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Theodred's Tale  by Elana

Chapter 24 – The Journey South

Dawn was rising in glory behind her, stretching her shadow long before her feet, as Elana picked her way down the steep slope to the river, careful not to overbalance with the weight of her pack and Deore on her back. She was weary from the night’s journey. Usually she would stop and make camp before dawn, lying in some concealed spot during the daylight hours and traveling only in the concealment of darkness, but she wanted light to be able to see this place. Already she had traveled many days out of her way to come here. She intended to travel south toward Gondor, and could have saved long weary miles of walking by proceeding directly west, meeting the River Isen far south where it bent towards the sea. She would not be crossing it, so this long detour north to the Fords was unnecessary. But she could not bring herself to leave Rohan without coming here, to see the place where Theodred had fallen, to bid him a last farewell at the mound where he lay in silent sleep forever.

She had reached her camp outside Waymeet a few days after her escape from Donaldo. For several weeks she had rested there, planning, gathering supplies, winnowing her belongings ruthlessly to the bare minimum necessary to support herself and Deore on the road. She had looked skyward, wondering, on the day black gloom obscured the sunrise, and again when the haze dispersed. She fretted constantly over worries about what was happening in the outside world. Had Saruman’s forces attacked again? In those days of despair it seemed possible that his armies could have swept all Rohan’s defenses away before them, overwhelming all the free folk of the land, leaving only herself and a few other pitiful refugees. But she had not dared venture forth from her hiding place to seek tidings.

Then the day had come when nothing changed, but everything changed. The sun seemed to shine brighter, the colors of the leaves and the rocks and the water took on a luminous intensity, the songs of the birds and the chattering of the squirrels sounded like music, and Elana found herself laughing for no reason at all, swinging Deore around in the air while her daughter crowed in delight. Some great and wonderful thing had happened, something that changed the very quality of the air around her. As the days passed, the feeling lessened but did not depart, until finally, curiosity overcoming her caution, Elana ventured again into Waymeet. There she had lurked at the edge of a crowd and heard a minstrel sing the tale of two creatures out of legend, who had ventured into the heart of Mordor, struggling on to the end of strength and hope, and whose very failure had been transformed into glorious victory. With the rest of the people she had listened spellbound, and wept, and laughed with joy, and though the cover slipped from Deore’s face midway through the telling, somehow her features went unnoticed in the midst of the general rejoicing.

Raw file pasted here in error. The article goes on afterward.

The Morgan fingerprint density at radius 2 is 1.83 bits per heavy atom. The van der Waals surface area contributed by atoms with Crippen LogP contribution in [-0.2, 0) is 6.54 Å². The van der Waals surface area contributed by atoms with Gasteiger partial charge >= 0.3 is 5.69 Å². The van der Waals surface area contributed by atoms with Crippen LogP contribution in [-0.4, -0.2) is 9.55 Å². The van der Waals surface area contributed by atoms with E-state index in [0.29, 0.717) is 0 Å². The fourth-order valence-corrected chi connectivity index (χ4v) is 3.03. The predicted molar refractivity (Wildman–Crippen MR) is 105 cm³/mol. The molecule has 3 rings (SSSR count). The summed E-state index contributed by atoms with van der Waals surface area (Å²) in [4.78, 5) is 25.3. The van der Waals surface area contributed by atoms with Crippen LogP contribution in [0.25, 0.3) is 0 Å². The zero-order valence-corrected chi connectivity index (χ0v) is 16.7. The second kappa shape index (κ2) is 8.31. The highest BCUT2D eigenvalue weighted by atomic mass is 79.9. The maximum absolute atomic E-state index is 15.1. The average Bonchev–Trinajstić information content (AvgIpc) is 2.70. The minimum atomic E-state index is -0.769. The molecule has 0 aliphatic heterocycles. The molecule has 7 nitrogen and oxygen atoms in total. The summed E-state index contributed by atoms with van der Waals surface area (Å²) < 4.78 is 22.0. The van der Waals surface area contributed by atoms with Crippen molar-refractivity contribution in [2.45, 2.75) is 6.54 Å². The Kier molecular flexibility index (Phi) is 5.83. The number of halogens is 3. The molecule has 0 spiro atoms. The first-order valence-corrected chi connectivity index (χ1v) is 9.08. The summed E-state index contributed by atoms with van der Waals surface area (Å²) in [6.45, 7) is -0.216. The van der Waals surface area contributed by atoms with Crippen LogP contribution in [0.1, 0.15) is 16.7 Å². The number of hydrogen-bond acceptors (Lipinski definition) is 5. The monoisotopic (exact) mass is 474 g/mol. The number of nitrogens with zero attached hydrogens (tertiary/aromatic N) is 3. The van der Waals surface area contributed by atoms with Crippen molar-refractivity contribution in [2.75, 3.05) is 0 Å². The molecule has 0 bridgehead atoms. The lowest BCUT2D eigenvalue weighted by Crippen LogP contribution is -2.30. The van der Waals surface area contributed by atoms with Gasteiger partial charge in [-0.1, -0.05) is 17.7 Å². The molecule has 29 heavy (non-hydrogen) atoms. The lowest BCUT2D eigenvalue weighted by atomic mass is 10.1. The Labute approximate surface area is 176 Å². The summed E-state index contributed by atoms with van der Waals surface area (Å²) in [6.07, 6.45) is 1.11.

Elana had reconsidered her plan then, but found that, though the most urgent fear was gone, still she was restless. Nothing bound her here anymore. Roswyn and her family had left Waymeet months before, fleeing with many others the threat of Saruman. Even if she were to return, nothing had changed. Nothing in the glad news gave any reason for her, or Elana’s family, to change their feelings about Deore. With Theodred gone, Rohan was empty for her, holding nothing but memories. At least elsewhere would be new, fresh, full of possibility.

So she had continued her preparations, and just a few weeks later had set out. Night travel seemed safest, so her progress had been slow, but she felt no need to hurry. The whole summer stretched out before her, promising ample time to journey and find a new home before the next winter descended.

Now she had come to the Fords, far off her direct path, to lay her past to rest before she ventured into the future. Deore had been fretful earlier, but now settled into alert calm, big brown eyes taking in the sparkle of the sun on the water. Elana came to the river’s edge and looked across to the little island in its midst. Then she lifted her skirts and ventured out across the stones that formed a walkway through the shallows.

The mound rose before her, taller than she was, taking up most of the north end of the island. Spears ringed it, a bristling forest pointing outward in guard. At its peak a banner fluttered, white horse on green.

Her steps slowed as she approached, until she halted just outside the ring of spears. Soft threads of green were already springing up on the dark soil. She looked for a long while, as her throat closed and her eyes blurred. She groped behind her for Deore, pulling her free of the carrying cloth and wrapping her arms around the baby. Always quick to catch her mother’s mood, Deore snuggled close in silence. Elana bent her head and rested her cheek against her daughter’s sparse, downy hair. Only a few tears escaped to dampen Deore’s head.

It was a fair place. No sign remained of the blood and death that had raged here, except the mound before her. Deep within lay her beloved’s body. But whatever last trace of Theodred she had come seeking was not here.

“Farewell,” she whispered. Then she made her way back over the stepping stones to the shore. Deore’s sturdy body was already growing heavy in her arms, but she would carry her thus for a while longer, before moving her again to her accustomed position on Elana’s back. Hugging her close, she looked once again at the mound, and beyond it into the west. The she turned her face resolutely downstream, and set off on the first steps of the journey south.





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